At the right moment, US must provide arms to Iranian protesters

The regime, as ruthless as they come, will commit any kind of atrocity if it feels it is in danger, and even much shorter of that.

January 4, 2018 23:03
4 minute read.
Missiles and a portrait of Iran's Supreme Leader Ayatollah Ali Khamenei in Tehran, Iran

Missiles and a portrait of Iran's Supreme Leader Ayatollah Ali Khamenei in Baharestan Square in Tehran, Iran. (photo credit: NAZANIN TABATABAEE YAZDI/ TIMA VIA REUTERS)


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Commentators and experts have lauded President Donald Trump and US Ambassador to the UN Nikki Haley for their clear rhetorical support for the Iranian protesters in their quest for freedom.

Some have urged the United States to provide information platforms so they can circumvent the new media, which is being blocked by the authorities.

This is hardly sufficient. The US, with the help of its allies, including Israel, must be working 24/7 to provide, at the most opportune moment, arms and know-how.

Why this must be so is clear. The regime, as ruthless as they come, will commit any kind of atrocity if it feels it is in danger, and even much shorter of that. It would be totally cynical and self-defeating were the US and others to encourage the protesters without planning how they can defend themselves and bring down the regime if the protests escalate.

To be able to provide these arms, protesters who can bear arms have to be identified and contacted, and networks have to be built to supply the arms. These must be tailored to meet the needs of a variegated group of people operating in different environments: urban warfare, hit-and-run ambushes on roads and railway tracks, and hit squads attempting to assassinate regime officials and security personnel in a bid to turn the hunters into the hunted.

In areas inhabited by minorities, such as the Kurds, or the Arabs in the southwest, efforts should be expended to advance to guerrilla operations. Heating up the periphery where these minorities live, will do much to reduce the strain on the urban fighters, who will carry the brunt of the fighting in meeting the most strategic goal of the conflict – taking Tehran.

These protesters-turned-freedom fighters have to be given intelligence, which imposes the arduous task of making sure both arms and intelligence flows to the genuine opposition rather than into the hands of state agents.

At some point, this aid will have to be buttressed by much tougher sanctions to the point of a blockade on the country’s ports or flight zones. Such sanctions will no doubt impose tremendous hardship on the Iranian people but it will also drive home the point that the maintenance of the regime is untenable, and the quicker it is removed the quicker there will be relief for the citizenry. Such a realization will hopefully bring many to give aid and shelter to the fighters.

Planning and creating the rudimentary network to provide arms and intelligence should have started in 2009 at least. If they haven’t this must be done now.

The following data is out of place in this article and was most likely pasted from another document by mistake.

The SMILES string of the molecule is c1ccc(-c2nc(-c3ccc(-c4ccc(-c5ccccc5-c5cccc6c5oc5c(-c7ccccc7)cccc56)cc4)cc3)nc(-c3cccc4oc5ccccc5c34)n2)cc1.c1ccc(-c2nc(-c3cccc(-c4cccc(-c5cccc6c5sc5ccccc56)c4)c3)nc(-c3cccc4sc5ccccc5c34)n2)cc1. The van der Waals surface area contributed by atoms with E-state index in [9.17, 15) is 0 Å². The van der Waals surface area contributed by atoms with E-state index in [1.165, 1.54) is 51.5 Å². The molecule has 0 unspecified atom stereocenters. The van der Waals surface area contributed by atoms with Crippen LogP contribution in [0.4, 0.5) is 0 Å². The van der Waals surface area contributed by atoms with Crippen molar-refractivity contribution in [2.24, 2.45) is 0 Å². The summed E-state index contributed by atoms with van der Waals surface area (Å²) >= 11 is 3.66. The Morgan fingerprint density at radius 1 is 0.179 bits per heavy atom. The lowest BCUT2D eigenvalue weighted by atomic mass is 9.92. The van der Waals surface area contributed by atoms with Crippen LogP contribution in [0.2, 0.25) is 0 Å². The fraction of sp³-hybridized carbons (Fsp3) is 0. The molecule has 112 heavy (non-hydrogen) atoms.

The question of when the US and its allies should begin the flow of arms and intelligence poses the real problem if the protests grow.

Creating a rebellion is all about coalition- building. It was the massive coalition of disparate groups in 1978 that brought down the shah, and only a broad coalition of forces will bring the ayatollahs down.

Relying on the Westernized, more secular upper-middle class in the leading universities or in the better neighborhoods of Tehran will not be sufficient.

Moving too early might alienate the conservative and nationalist majority and play into the hands of government propaganda.

Moving too slowly facilitates regime efforts to crush the opposition.

The time to act will be when the casualties of the regime mount, when they can be identified as coming from a broad spectrum of the Iranian public, killed and maimed in a variety of urban and rural areas and elicit an equally variegated and broad public response of mourning and protest.

There are two dangers facing the US and its democratic allies in treading this path – false moral qualms and the fear of failure.

There can be no qualms over these operations.

Few entities in the past half-century have caused so much harm and pain as the ayatollah regime – against the hostages in the US Embassy in Tehran, the bombing of the Marines barracks in Lebanon – the second largest terrorist attack in US history after 9/11 – the terrorist attack against the Israeli Embassy in Argentina and subsequently the AMIA Jewish center, the creation of Hezbollah, which among other offenses, is currently under investigation for running a billion-dollar drug distribution ring. Removing the regime or even denting its power will be a boon to the region and to the world.

Just imagine if this regime continues to grow into a North Korean nuclear duplicate, with far greater resources and greater proximity to both the US and Europe.

The second is remorse over failure. The effort might fail with bloody consequences for the opposition. But the failure will be only temporary. Just as this wave succeeded the wave a decade ago, so will a succeeding wave appear.

The message must be: The regime of the ayatollahs is doomed. The cue is of course from Winston Churchill. “Evil will be defeated.”

The writer is professor of political studies and Middle Eastern studies at Bar-Ilan University and a senior research associate at the Begin-Sadat Center for Strategic Studies.

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